Leopold, Aldo (1947) The Land Ethic
In “The Land Ethic” is a chapter from A Sand County Almanac (1947) by American environmental philosopher and naturalist Aldo Leopold. It articulates a philosophy that reveres nature and grants it moral status as part of the community. Leopold argued that humans should conceive of their relationships to nature differently. Seeing that ethics were focused on humans and property, he urged us to enlarge the community to “include soils, waters, plants, and animals, or collectively: the land.” The land, then should be preserved and protected. Doing so is right. Not doing so is wrong.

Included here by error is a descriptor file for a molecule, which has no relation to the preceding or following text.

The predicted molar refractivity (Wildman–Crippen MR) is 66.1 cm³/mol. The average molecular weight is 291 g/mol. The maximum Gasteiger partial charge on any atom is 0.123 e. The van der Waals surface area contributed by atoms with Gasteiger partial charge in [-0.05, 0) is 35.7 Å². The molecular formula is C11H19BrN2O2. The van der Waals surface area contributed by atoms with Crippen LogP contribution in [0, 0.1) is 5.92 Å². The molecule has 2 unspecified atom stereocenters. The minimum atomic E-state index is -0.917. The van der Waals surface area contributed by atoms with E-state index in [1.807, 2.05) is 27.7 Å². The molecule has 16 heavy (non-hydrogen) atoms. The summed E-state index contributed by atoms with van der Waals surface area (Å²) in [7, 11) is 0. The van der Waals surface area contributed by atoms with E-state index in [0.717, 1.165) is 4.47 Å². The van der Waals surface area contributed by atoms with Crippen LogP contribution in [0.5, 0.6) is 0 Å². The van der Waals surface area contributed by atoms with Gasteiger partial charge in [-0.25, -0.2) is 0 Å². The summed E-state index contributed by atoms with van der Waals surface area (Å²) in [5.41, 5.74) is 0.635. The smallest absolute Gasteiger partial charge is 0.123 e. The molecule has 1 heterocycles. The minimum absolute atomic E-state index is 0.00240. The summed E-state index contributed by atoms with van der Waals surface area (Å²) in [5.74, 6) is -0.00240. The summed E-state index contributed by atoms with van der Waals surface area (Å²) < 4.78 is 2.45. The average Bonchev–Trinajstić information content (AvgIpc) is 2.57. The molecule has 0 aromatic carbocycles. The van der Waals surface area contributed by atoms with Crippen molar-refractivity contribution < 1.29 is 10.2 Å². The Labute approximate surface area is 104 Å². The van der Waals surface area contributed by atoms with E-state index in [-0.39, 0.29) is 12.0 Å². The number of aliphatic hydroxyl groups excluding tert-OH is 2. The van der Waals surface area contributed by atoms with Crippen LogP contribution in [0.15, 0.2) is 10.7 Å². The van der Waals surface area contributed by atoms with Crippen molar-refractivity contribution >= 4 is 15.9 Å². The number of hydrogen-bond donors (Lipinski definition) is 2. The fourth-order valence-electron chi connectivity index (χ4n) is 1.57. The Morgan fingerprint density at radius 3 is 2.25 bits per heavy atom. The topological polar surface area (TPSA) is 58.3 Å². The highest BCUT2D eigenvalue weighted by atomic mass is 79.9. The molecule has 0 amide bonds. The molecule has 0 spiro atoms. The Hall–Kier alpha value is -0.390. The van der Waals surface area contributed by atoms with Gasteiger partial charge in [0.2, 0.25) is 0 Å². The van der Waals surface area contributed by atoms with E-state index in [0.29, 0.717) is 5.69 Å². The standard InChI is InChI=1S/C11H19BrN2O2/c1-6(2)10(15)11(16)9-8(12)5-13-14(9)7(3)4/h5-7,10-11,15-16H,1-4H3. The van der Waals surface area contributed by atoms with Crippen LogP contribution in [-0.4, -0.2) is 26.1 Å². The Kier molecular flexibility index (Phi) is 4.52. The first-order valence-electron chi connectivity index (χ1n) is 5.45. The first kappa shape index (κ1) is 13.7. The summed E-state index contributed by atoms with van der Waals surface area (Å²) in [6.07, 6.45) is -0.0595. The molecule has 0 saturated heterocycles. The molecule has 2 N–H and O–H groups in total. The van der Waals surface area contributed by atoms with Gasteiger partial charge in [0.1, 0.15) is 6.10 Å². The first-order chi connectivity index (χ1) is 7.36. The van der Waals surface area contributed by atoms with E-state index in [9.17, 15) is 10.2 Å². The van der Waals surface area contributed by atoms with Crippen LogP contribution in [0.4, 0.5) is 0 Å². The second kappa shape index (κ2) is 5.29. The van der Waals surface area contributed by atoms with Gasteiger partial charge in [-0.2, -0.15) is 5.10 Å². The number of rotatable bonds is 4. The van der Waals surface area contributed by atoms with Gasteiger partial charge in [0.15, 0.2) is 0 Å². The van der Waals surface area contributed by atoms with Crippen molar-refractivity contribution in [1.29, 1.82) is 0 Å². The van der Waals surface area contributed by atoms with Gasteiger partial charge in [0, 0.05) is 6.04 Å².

You might find that “The Land Ethic” develops good conversation when it is combined with some of the other sources here including Wendell Berry’s “Solving for Pattern,” Pope Francis’s Laudato Si, Vandana Shiva’s Staying Alive: Women, Ecology and Development or The Earth Charter, all of which recognize the interconnectedness of humans and nature.
Access THE LAND ETHIC.